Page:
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LONDON (Reuters) - With the U.S. Federal Reserve expected to leave interest rates on hold this week, the market will be focusing on policymakers for clear signals on when the central bank will make its first interest rate hike in nearly a decade.
World shares ended last week on a muted note as Greece's situation took a turn for the worse when the International Monetary Fund's delegation walked out of negotiations in Brussels citing "major differences" with Athens over how to save the country from bankruptcy.
The European Union has also been telling Greek Prime Minister Alexis Tsipras in more strident terms to stop gambling with his cash-strapped country's future and make the big decisions needed to avert a potentially devastating default.
For Fed watchers, the main point of interest will be any change in the nuances of bank Chair Janet Yellen's language after the central bank's announcement.
"We still suspect that Wednesday will be important in terms of communication, given that it is a press conference meeting," said Philip Shaw, chief economist at Investec.
Wall Street's top bond dealers, who just three months ago had a June move pencilled in, now expect the Fed to begin raising rates in September, followed by another hike before the end of the year. [FED/R]
"We don't think the Fed will explicitly reference September, but we do think they will harp on their data dependence and give a nod that a hike this year is likely if the data remain constructive," said Tom Porcelli at RBC Capital Markets.
U.S. industrial output probably increased in May after five months of contraction, data on Monday are expected to show. Figures on Tuesday will likely point to a sustained improvement in the housing market, offering more confidence that the economy has regained momentum after a dismal first quarter.
Minutes from the Bank of England's June policy meeting, due on Wednesday, will according to a Reuters poll show all nine members of the Monetary Policy Committee voted to keep British interest rates at a record low of 0.5 percent this month.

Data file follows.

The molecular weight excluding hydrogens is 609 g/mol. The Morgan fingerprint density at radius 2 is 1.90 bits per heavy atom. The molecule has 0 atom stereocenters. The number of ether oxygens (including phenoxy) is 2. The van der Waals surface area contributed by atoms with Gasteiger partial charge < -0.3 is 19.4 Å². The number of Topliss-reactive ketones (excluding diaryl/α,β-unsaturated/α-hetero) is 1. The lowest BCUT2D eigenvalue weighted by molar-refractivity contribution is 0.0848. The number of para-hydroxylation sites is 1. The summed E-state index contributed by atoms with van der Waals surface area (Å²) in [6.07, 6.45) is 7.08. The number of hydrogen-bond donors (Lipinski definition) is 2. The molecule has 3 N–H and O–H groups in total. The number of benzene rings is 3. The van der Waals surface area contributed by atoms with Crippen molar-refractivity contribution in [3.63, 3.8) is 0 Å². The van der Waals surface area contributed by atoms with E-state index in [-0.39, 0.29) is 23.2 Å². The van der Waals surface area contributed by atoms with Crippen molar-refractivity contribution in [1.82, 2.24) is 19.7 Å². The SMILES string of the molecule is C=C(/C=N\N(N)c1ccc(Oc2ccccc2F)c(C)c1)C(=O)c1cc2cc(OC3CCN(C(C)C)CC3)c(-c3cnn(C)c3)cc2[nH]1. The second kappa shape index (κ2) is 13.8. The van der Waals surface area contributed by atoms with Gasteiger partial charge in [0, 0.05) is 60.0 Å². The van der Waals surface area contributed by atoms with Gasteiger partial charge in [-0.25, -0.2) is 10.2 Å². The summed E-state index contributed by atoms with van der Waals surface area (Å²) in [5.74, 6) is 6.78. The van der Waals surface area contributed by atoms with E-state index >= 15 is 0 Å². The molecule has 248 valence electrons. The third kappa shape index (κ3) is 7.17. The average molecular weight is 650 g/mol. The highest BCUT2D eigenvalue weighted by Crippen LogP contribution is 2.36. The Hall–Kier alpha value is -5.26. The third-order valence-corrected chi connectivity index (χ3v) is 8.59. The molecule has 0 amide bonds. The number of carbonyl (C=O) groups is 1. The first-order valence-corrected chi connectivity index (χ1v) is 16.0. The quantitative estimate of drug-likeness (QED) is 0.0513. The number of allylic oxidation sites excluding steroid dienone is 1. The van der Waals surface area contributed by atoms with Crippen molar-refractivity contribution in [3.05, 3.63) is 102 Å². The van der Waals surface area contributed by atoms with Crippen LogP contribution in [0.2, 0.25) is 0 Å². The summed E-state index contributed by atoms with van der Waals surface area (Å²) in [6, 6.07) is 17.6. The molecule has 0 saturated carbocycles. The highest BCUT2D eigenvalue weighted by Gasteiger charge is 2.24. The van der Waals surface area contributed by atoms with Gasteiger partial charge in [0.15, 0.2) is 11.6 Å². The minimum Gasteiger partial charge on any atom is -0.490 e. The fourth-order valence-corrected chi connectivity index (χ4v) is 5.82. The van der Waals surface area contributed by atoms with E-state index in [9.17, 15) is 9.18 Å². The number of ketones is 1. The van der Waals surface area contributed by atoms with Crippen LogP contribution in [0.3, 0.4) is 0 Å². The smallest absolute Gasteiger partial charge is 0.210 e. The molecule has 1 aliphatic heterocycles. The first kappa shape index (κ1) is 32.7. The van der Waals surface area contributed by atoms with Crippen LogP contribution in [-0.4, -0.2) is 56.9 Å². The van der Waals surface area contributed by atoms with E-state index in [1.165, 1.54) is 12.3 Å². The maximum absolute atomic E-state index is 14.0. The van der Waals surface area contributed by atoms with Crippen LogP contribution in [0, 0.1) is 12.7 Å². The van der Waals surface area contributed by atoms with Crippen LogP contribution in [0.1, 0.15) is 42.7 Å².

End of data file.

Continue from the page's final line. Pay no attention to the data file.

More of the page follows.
Like with the Fed, economists have been consistently pushing back expectations for when the BoE will make its first move. Late last year, Bank Rate was predicted to have already risen by now. The current consensus suggests it will be early 2016 before it will move up 25 basis points. [BOE/INT]
Tumbling crude oil prices last year sent inflation around the world into free fall, even into negative territory in some countries, giving central banks scant reason to tighten policy - a move that would have hit often fragile growth.
Russia's central bank is therefore expected to cut its main lending rate by 100 basis points on Monday as inflation drops and an economic downturn worsens although a recent plunge in the rouble means the bank may refrain from a sharper cut.
Norway's central bank will cut its main interest rate by 25 basis points to a record low 1.00 percent on Thursday, all 16 economists polled by Reuters said, amid weaker domestic growth as a result of falling oil investments along with the lowest wage increases in decades. [NO/INT]
The Swiss and Indonesian central banks are expected to leave policy unchanged the same day. [SNB/INT]
On Friday the Bank of Japan is likely to sit tight but is expected to adopt further monetary stimulus later this year. Japan has finally escaped from nearly two decades of deflation although is yet to generate significant price rises.
"We expect the BOJ to keep its policy rate on hold and we expect Governor Kuroda to comment on the currency market developments at the press conference," said Axel Lang at Credit Suisse.
The yen hit a 13-year low against the dollar earlier this month. Policymakers in the export-led economy have welcomed its slide, which is largely due to Prime Minister Shinzo Abe's economic strategy of massive monetary stimulus and aggressive fiscal spending.
BOJ chief Haruhiko Kuroda played down the chance of more weakness in the currency last week, but the remarks were not part of a concerted effort by Tokyo to keep the yen's sharp declines in check, government and central bank officials with knowledge of the matter said.
Editing by Hugh Lawson